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June 2015 Viewpoints
News item date:
Friday, June 19, 2015
Volunteer Michelle Paquette and Rose Marlie Merisier (‘15) are hard at work at the incinerator. Both cite education as crucial to both personal and national development.
Volunteer View: Michelle Paquette
It’s 5:30 AM on Monday morning and I am trying to light the incinerator in the dark. If you had asked me a year ago what I would be doing at 5:30 in the morning in Haiti, I would have probably said, “Sleeping, hopefully.” But winning the position as “Chief of the Incinerator” and recycling has changed all of that.
I spend a good amount of time working with the incinerator and recycling center, but I also coach girls’ soccer and oversee the intramural Frisbee club. When I am not in those jobs, I am teaching 9th, 10th, or 11th grade English or 8th grade computer class. The rest of the time, I am running Language Store or working with the Timoun Program.
Even as a child, I knew that I wanted to serve in other countries when I grew up. Once I got to college, I realized that one of the best ways that I could help people was through teaching. Now, I can add “environmental management.”
This year has confirmed what I always knew deep down: education is vital to a country. Everyone should have an opportunity to receive a good education. Teaching in Haiti has greatly challenged my creativity and patience, since I was so used to having technology and any materials I needed available when teaching.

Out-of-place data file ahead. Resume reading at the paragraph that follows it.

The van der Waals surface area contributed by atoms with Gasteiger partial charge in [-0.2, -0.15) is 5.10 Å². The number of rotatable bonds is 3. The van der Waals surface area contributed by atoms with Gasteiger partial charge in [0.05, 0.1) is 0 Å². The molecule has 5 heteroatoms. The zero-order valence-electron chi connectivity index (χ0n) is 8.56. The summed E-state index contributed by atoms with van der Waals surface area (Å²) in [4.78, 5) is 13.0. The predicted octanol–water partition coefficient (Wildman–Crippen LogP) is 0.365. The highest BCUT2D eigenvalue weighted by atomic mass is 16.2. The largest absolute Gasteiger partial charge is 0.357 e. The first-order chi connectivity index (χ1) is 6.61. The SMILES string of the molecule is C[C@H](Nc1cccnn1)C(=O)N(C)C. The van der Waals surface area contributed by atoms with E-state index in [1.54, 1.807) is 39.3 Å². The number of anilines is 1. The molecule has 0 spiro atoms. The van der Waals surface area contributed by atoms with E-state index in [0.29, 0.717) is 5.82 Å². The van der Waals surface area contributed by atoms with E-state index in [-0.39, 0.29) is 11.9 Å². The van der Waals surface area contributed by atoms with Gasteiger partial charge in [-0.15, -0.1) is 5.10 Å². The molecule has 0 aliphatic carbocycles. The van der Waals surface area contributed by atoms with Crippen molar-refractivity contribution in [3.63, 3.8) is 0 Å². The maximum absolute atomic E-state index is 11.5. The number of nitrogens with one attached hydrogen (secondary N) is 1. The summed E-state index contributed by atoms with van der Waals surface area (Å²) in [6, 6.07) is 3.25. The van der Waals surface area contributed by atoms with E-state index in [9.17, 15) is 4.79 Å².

Something that has inspired me this year is the students’ passion for improving their country and desire to help others receive an education. I have witnessed this through their participation in LCS’s various community service programs, especially the Timoun Program.
I cannot wait to see where each of my students end up in the future and I am confident that through the well-rounded education they receive at LCS they will help fix the many problems that Haiti faces.
Student View: Rose Marlie Merisier
I am Rose Marlie Merisier and I am 17 years old. I am in the Philo class, the final year at LCS. I am from Port-au-Prince. I live with my mother and my two sisters.
When I entered LCS as a Sizyem student, I found a second family. I had new friends, new brothers and sisters. I had new parents in the members of the staff who helped me in my studies.
At LCS, I learn about leadership. I enjoy working and learning in class, praying and participating in clean-up. I always enjoy the days that I spend at LCS because I can share all the talents and gifts that God gave to me, as well as be a good example to the youngest students and help them to have a good discipline and succeed.
LCS is a community that has a shared past, a good present and a brilliant and wonderful future. It is a Christian community that helps people like me in need of education who have the will and determination to change Haiti.
An LCS education is so valuable because it allows us to live in community, share what we have, keep everything clean and in order, do our work and speak four languages. I enjoy this place because I can be devoted to rebuilding Haiti by working and living in a way that God can be present. As a Louverturian, I will work to “thrive, not just survive!”
Next year, I will be going to University, where I will start studying to become a pediatrician. I have the desire to help children, and as the oldest I also want to help support my family.